Obstetric Sonography Career

Obstetric sonographer with pregnant woman

Imagine seeing an expectant mother’s face light up when she sees her baby developing inside her for the very first time  - that pure joy parents express when they see their little one’s heartbeat. Obstetric sonographers have the pleasure of witnessing this every day. If you’re interested in becoming an OB ultrasound technician, begin by requesting information from schools below. Read on to learn about credentials, procedures, and patient care.

Pursue a Career as an Obstetric Sonographer

An obstetric sonogram or ultrasound is probably the most well known form of sonography.  A sonographer specializing in this area captures images inside a woman’s uterus to verify if she is indeed pregnant and to also monitor the growth, development and health of the embryo/fetus inside of her.

The necessary education and training for an ultrasound tech specializing in OB can typically be completed in two years, with a certification exam available upon completion. Limited obstetrical ultrasound training is also available to nurses who wish to be able to perform ultrasounds on pregnant women, though this will not certify them to perform a complete exam.


The ARDMS (American Registry for Diagnostic Medical Sonography) administers a certification exam in Obstetrics & Gynecology. Upon successful completion of this exam, candidates earn the credential of Registered Diagnostic Medical Sonographer. Pre-requisites to sit for the ARDMS exam include completion of an ultrasound technician degree or program from an accredited college or university (or completion of an allied-health program with clinical experience). Various ultrasound schools offer programs where students can specialize in obstetrics through coursework and/or clinical rotations.

Procedure & Instruments

Obstetric sonographObstetric sonographers apply a gel to the lower abdominal region of their patients. They use an ultrasound scanner which includes a video display screen, a hand-held transducer and a computer system that serves as an intermediary between the two. The transducer is applied to the patient’s lower abdomen and emits sound waves into the body; it almost simultaneously collects “echoes” which are transformed into images onto the monitor. The sonographer, in collaboration with other medical professionals, diagnoses the images, but also shows parents glimpses of their future child.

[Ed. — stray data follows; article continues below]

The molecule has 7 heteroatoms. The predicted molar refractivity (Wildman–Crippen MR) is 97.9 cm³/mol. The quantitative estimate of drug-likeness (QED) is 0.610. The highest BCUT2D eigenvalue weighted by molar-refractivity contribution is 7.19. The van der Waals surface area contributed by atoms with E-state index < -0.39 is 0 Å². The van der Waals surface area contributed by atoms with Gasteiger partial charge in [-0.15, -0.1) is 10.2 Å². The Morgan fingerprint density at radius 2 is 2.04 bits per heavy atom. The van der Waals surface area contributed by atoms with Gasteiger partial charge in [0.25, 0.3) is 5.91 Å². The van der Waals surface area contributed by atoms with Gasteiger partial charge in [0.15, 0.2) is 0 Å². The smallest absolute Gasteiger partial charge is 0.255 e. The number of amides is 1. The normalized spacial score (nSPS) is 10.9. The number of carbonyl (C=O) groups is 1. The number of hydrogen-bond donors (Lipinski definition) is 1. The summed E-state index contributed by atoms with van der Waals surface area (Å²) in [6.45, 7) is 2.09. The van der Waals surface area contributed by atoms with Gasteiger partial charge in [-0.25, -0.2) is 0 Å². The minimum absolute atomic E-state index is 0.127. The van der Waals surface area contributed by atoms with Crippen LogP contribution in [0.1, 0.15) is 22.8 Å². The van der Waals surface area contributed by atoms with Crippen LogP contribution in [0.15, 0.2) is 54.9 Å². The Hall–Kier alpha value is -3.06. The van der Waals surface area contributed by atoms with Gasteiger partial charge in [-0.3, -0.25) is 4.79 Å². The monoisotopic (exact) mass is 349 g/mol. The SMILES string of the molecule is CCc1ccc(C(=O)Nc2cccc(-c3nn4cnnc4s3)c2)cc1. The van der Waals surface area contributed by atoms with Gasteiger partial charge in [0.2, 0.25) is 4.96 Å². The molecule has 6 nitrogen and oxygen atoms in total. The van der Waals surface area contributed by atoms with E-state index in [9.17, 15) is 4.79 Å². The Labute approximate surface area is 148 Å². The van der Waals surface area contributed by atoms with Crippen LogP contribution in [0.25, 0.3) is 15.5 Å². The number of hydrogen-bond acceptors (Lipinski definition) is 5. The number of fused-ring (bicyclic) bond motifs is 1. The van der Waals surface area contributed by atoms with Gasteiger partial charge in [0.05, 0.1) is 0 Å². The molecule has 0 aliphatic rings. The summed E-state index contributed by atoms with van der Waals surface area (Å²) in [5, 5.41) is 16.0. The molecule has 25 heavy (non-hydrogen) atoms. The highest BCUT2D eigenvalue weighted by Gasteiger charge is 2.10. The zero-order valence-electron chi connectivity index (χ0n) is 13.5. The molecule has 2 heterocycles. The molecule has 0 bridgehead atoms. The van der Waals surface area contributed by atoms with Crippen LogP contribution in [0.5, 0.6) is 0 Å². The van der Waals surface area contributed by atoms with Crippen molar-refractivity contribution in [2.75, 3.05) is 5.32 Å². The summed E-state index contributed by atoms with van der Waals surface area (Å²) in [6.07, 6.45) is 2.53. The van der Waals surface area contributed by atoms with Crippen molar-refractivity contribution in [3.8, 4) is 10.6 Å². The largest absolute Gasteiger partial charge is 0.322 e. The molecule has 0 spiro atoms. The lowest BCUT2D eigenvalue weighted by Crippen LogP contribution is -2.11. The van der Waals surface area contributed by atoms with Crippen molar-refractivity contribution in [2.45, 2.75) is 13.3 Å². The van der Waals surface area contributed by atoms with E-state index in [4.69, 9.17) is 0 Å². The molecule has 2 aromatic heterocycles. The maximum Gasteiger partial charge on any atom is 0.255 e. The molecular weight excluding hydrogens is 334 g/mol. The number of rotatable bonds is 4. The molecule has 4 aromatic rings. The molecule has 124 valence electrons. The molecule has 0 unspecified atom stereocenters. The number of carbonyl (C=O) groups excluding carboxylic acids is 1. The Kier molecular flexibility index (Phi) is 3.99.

Perinatal Sonography

Perinatal Sonographers specialize in high-risk pregnancies. Working directly with the patient’s ObGyn, they carefully screen for a variety of health problems associated with high-risk pregnancies, including preeclampsia, pregnancies including multiples, and the diagnosis of a health condition for either the baby or the mother.  Pursuing a career as a perinatal sonographer requires additional education, including optional certifications.

3D and 4D Ultrasound

A new type of obstetric ultrasound that has emerged is 3D and 4D ultrasound, which enables the expectant parent to see their baby in 3-dimensional images. These can either be still images, as in 3D ultrasound, or as a moving picture, like 4D ultrasound. There has been some controversy within the medical field about these advanced ultrasounds, however, as many of them are being done without medical necessity. Ultrasound parties and baby showers are even becoming popular, often disclosing the sex of the baby in the presence of friends, family, and cake.


Obstetric ultrasounds or sonograms are performed on women who are pregnant (or potentially pregnant). Obstetric sonographers serve many purposes. They determine if an embryo/fetus is indeed present and also assess the health and position of the baby growing inside. They determine the baby’s approximate due date and if the mother is carrying multiple embryos/fetuses. Finally, obstetric sonographers diagnose possible disorders and assess the mother’s status, such as the amount of amniotic fluid accessible to the baby and the opening of her cervix/womb.

Qualities of an Obstetric Sonographer

Obstetric sonographers have to be interdisciplinary. Not only do they have to have a firm background in biology and physics and adept at using and maintaining relevant ultrasound equipment – they also have to be compassionate and personable. Mothers and their partners going in for an obstetric ultrasound may be experiencing a range of emotions from excitement to fear. Obstetric sonographers need to be able to maintain a calm demeanor while answering any questions their patients may have.